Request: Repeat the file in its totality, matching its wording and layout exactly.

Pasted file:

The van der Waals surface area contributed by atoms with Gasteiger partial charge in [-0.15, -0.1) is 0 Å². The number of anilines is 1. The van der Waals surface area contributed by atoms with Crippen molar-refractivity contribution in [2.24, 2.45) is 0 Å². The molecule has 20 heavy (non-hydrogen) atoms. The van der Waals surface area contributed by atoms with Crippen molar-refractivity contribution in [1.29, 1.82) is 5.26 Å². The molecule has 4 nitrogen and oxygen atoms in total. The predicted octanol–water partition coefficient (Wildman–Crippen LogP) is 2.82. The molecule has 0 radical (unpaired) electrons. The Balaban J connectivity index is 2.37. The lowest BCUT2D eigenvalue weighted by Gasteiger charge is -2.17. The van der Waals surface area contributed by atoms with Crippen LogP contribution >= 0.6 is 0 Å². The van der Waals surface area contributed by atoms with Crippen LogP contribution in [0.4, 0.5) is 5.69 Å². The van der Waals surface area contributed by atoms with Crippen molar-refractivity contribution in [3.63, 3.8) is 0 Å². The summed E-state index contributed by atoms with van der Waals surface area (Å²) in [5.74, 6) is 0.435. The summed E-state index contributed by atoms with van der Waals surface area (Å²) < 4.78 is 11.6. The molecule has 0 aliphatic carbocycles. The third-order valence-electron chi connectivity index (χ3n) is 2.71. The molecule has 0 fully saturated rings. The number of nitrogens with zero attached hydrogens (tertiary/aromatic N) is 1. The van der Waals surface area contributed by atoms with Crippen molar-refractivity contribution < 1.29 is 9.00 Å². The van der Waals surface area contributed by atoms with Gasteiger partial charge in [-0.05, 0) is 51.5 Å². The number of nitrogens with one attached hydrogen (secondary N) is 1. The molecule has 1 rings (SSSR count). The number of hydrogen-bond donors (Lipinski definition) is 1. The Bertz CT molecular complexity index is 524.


The van der Waals surface area contributed by atoms with Gasteiger partial charge in [-0.15, -0.1) is 0 Å². The number of anilines is 1. The van der Waals surface area contributed by atoms with Crippen molar-refractivity contribution in [2.24, 2.45) is 0 Å². The molecule has 20 heavy (non-hydrogen) atoms. The van der Waals surface area contributed by atoms with Crippen molar-refractivity contribution in [1.29, 1.82) is 5.26 Å². The molecule has 4 nitrogen and oxygen atoms in total. The predicted octanol–water partition coefficient (Wildman–Crippen LogP) is 2.82. The molecule has 0 radical (unpaired) electrons. The Balaban J connectivity index is 2.37. The lowest BCUT2D eigenvalue weighted by Gasteiger charge is -2.17. The van der Waals surface area contributed by atoms with Crippen LogP contribution >= 0.6 is 0 Å². The van der Waals surface area contributed by atoms with Crippen LogP contribution in [0.4, 0.5) is 5.69 Å². The van der Waals surface area contributed by atoms with Crippen molar-refractivity contribution in [3.63, 3.8) is 0 Å². The summed E-state index contributed by atoms with van der Waals surface area (Å²) in [5.74, 6) is 0.435. The summed E-state index contributed by atoms with van der Waals surface area (Å²) < 4.78 is 11.6. The molecule has 0 aliphatic carbocycles. The third-order valence-electron chi connectivity index (χ3n) is 2.71. The molecule has 0 fully saturated rings. The number of nitrogens with zero attached hydrogens (tertiary/aromatic N) is 1. The van der Waals surface area contributed by atoms with Crippen molar-refractivity contribution < 1.29 is 9.00 Å². The van der Waals surface area contributed by atoms with Gasteiger partial charge in [-0.05, 0) is 51.5 Å². The number of nitrogens with one attached hydrogen (secondary N) is 1. The molecule has 1 rings (SSSR count). The number of hydrogen-bond donors (Lipinski definition) is 1. The Bertz CT molecular complexity index is 524.